We'll begin with something basic: before Mass, take some time to read Scripture readings from the lectionary. (They're readily available on the U.S. Catholic Bishops' website.) Read them slowly and prayerfully. Look for connections, especially between the First Reading, the Psalm, and the Gospel, which often concentrate on similar themes. Open your heart to receive God's personal message to you. What strikes you particularly? What resonates? If there is anything you don't understand, consult a commentary. You may wish to purchase Scott Hahn's Ignatius Catholic Study Bible (complete in the New Testament with several books of the Old Testament already available) or the Navarre commentary series. Your parish may have some of these volumes (or other commentaries) on hand; just ask.

Read through the Mass readings at least once, more times if possible, during the week, and take a little time to review them right before Mass. You'll find that you will pay closer attention during the Liturgy of the Word, and if you do get distracted, you'll be able to bring your attention back more easily. You'll also understand Father's homily much better!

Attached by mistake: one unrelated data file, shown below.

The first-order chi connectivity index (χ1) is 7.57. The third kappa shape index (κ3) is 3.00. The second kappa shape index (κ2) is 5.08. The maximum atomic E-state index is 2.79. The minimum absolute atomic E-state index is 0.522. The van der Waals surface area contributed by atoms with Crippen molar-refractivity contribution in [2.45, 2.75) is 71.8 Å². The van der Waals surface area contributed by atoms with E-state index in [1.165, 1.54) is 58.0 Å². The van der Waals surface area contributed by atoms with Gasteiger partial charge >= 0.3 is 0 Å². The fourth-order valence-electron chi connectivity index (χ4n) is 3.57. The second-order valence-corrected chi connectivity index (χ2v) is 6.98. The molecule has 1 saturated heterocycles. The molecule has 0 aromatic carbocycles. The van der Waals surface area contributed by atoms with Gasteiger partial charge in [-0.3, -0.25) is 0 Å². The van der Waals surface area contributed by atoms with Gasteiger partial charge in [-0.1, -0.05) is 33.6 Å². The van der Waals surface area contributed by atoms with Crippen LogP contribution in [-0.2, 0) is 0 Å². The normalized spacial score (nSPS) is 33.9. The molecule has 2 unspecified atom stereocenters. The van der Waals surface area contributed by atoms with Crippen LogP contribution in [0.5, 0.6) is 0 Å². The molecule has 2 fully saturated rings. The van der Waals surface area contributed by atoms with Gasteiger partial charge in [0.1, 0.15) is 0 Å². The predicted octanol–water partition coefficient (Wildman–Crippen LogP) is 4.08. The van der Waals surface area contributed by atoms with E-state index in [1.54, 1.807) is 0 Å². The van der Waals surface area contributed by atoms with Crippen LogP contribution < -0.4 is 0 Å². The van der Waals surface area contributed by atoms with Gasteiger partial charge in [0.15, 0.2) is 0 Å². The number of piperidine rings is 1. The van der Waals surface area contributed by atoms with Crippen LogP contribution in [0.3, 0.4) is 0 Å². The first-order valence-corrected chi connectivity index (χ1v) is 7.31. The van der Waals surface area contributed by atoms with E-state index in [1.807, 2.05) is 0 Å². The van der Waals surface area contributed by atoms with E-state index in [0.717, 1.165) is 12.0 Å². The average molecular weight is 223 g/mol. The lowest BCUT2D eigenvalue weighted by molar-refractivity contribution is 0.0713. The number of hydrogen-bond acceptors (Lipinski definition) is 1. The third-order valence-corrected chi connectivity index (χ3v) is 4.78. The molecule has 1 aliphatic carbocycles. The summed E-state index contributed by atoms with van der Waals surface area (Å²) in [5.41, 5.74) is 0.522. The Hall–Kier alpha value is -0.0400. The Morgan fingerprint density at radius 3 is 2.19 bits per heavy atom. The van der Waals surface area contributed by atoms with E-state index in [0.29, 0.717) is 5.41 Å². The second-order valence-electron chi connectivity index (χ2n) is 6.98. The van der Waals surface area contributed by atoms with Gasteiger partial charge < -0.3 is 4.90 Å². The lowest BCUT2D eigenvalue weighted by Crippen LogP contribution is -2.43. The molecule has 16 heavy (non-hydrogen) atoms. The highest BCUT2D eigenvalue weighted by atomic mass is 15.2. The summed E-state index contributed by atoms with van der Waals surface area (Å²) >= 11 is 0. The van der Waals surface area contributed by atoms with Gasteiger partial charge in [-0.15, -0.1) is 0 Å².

So that's the first step in preparing for Mass: read ahead!

Wednesday, June 13, 2018

Notes from the Hours: The Whole Day

One of this morning's intercessory prayers from the Liturgy of the Hours reads, Remain with us the whole day, Lord, let Your grace be a sun that never sets.

It seems rather strange for us to ask God to remain with us the whole day. Of course, God stays with us! He never leaves us for a moment. He is, after all, omnipresent, everywhere all the time, and that means He is always beside each of us, too. Besides, if God left us to ourselves even for a moment, we would simply wink out of existence. We remain in being only because God keeps us that way, sustaining us, present to us at every instant of our lives, from conception on.

Why do we ask God to remain with us, then? What do we actually mean? Perhaps we are really begging God that we may remain with Him. It's so easy to get distracted. Our lives are filled to the gills with busyness, and we lose sight of God in the midst of the daily grind as we dash from one activity to the next and finally crash in exhaustion. God never leaves us, but we leave Him when He ceases to be the center of our lives.